UBC Theses and Dissertations
GABA, substance P and the efferents of the striatum Vincent, Steven Robert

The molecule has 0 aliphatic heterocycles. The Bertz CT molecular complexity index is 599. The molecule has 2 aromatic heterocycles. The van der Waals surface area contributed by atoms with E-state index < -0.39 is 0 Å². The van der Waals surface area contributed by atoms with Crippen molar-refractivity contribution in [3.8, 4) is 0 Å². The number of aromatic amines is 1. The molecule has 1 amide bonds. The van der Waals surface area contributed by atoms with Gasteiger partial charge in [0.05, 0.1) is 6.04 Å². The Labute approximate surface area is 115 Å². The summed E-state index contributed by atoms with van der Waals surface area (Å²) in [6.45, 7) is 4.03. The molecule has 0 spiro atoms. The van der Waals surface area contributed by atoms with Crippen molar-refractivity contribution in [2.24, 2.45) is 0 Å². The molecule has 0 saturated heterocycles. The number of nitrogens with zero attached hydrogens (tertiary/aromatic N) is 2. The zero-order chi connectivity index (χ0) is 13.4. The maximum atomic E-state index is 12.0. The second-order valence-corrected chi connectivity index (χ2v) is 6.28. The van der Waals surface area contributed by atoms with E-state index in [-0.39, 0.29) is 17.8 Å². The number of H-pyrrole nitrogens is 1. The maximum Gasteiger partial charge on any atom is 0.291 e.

The efferent pathways from the striatum to the other nuclei of the basal ganglia were examined biochemically and histochemically. Acetylcholine, GABA, enkephalin and substance P have all been suggested to occur in striatal neurons, and markers for these possible transmitters were therefore measured in various nuclei of the basal ganglia following knife cuts of the striatal efferent fibres. These studies confirmed the existence of GABA projections from the head of the striatum to the globus pallidus (GP), entopeduncular nucleus (EP) and substantia nigra (SN). In addition the presence of substance P in the striatal projection to the EP was demonstrated and the substance P projection to the SN was confirmed using a radioimmunoassay. The first evidence suggesting the presence of both substance P and methionine-enkephalin in the striatopallidal fibres was also obtained. Also the important observation that methionine-enkephalin is not present in the projections from the head of the striatum to the EP and SN was noted. In order to visualize substance P fibres in the brain a new method for immunohistochemical studies of the nervous system was developed based on the biotin-avidin system. Using this powerful technique substance P fibres and terminals were observed in the striatum, GP, EP and SN, as well as in various other areas including the amygdaloid complex, the habenula and the interpeduncular nucleus. This represents the first report of substance P fibres in the basal ganglia demonstrated using an immunoperoxidase procedure. The enzyme GABA-transaminase (GABA-T) was examined as a potential marker for the GABA neurons of the basal ganglia. Using selective lesions and a biochemical assay procedure the enzyme was found to be present in the neurons of the striatum and in the striatonigral pathway. GABA-T was apparently not present in the glial elements of the striatum nor was it present in the nigrostriatal dopamine neurons. Histochemical experiments demonstrated GABA-T to be present in the terminals of the striatal and pallidal efferents which are thought to use GABA as a transmitter. These experiments establish the usefulness of GABA-T histochemistry as a new method for the analysis of the topography of the GABA systems in the basal ganglia. The response of the GABA and substance P cells in the basal ganglia to the selective removal of the dopamine cells of the SN was examined and compared with the pathological findings observed in Parkinson's disease. In contrast with the decrease reported in glutamate decarboxylase activity in the basal ganglia in Parkinson's disease, an increase in the activity of this enzyme was observed in the animal model. Also, a significant decrease in nigral and striatal substance P levels occurred following this lesion. The implications of these findings for the etiology and pharmacological therapy of Parkinsonism are discussed. Finally, the nigrotectal pathway was examined ultrastructurally and biochemically since it represents a major output pathway of the basal ganglia. A selective decrease was found in the glutamate decarboxylase activity of the superior colliculus following lesions of the SN. This observation provides the first indication that the nigrotectal projection may use GABA as a transmitter. Electron microscopic examination of axon terminals of the nigrotectal pathway indicated the axons were probably myelinated and that the terminals form symmetric synapses with the major dendrites of neurons in the deep layers of the superior colliculus.
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